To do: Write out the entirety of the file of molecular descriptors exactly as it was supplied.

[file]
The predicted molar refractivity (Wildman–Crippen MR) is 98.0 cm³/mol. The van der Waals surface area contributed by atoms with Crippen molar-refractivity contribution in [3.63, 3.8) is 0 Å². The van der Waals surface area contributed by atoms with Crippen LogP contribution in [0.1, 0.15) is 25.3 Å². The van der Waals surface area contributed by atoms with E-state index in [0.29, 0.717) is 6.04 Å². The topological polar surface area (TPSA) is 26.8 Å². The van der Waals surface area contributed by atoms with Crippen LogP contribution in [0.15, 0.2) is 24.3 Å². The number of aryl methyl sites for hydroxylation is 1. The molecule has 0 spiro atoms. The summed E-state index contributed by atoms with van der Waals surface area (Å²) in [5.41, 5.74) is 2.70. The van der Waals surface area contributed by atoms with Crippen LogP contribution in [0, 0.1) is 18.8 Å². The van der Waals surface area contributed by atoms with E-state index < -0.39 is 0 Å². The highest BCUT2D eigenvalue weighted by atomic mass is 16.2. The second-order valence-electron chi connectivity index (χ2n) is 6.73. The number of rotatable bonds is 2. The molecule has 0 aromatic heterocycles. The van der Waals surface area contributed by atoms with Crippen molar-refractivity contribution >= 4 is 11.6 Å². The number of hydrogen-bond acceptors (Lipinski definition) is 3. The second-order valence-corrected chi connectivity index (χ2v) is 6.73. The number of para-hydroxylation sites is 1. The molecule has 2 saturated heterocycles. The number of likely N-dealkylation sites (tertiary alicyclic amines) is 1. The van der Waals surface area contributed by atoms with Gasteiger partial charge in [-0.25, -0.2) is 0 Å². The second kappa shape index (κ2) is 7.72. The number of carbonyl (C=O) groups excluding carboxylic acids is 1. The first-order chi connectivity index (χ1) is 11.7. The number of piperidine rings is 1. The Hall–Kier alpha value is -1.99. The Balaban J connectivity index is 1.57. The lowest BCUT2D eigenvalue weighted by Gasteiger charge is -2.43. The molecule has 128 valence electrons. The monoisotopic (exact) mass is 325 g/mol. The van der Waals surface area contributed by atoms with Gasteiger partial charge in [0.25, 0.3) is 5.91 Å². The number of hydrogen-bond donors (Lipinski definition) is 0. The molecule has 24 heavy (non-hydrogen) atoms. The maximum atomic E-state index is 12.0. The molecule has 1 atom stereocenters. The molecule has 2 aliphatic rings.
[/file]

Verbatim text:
The predicted molar refractivity (Wildman–Crippen MR) is 98.0 cm³/mol. The van der Waals surface area contributed by atoms with Crippen molar-refractivity contribution in [3.63, 3.8) is 0 Å². The van der Waals surface area contributed by atoms with Crippen LogP contribution in [0.1, 0.15) is 25.3 Å². The van der Waals surface area contributed by atoms with E-state index in [0.29, 0.717) is 6.04 Å². The topological polar surface area (TPSA) is 26.8 Å². The van der Waals surface area contributed by atoms with Crippen LogP contribution in [0.15, 0.2) is 24.3 Å². The number of aryl methyl sites for hydroxylation is 1. The molecule has 0 spiro atoms. The summed E-state index contributed by atoms with van der Waals surface area (Å²) in [5.41, 5.74) is 2.70. The van der Waals surface area contributed by atoms with Crippen LogP contribution in [0, 0.1) is 18.8 Å². The van der Waals surface area contributed by atoms with E-state index < -0.39 is 0 Å². The highest BCUT2D eigenvalue weighted by atomic mass is 16.2. The second-order valence-electron chi connectivity index (χ2n) is 6.73. The number of rotatable bonds is 2. The molecule has 0 aromatic heterocycles. The van der Waals surface area contributed by atoms with Crippen molar-refractivity contribution >= 4 is 11.6 Å². The number of hydrogen-bond acceptors (Lipinski definition) is 3. The second-order valence-corrected chi connectivity index (χ2v) is 6.73. The number of para-hydroxylation sites is 1. The molecule has 2 saturated heterocycles. The number of likely N-dealkylation sites (tertiary alicyclic amines) is 1. The van der Waals surface area contributed by atoms with Gasteiger partial charge in [-0.25, -0.2) is 0 Å². The second kappa shape index (κ2) is 7.72. The number of carbonyl (C=O) groups excluding carboxylic acids is 1. The first-order chi connectivity index (χ1) is 11.7. The number of piperidine rings is 1. The Hall–Kier alpha value is -1.99. The Balaban J connectivity index is 1.57. The lowest BCUT2D eigenvalue weighted by Gasteiger charge is -2.43. The molecule has 128 valence electrons. The monoisotopic (exact) mass is 325 g/mol. The van der Waals surface area contributed by atoms with Gasteiger partial charge in [0.25, 0.3) is 5.91 Å². The number of hydrogen-bond donors (Lipinski definition) is 0. The molecule has 24 heavy (non-hydrogen) atoms. The maximum atomic E-state index is 12.0. The molecule has 1 atom stereocenters. The molecule has 2 aliphatic rings.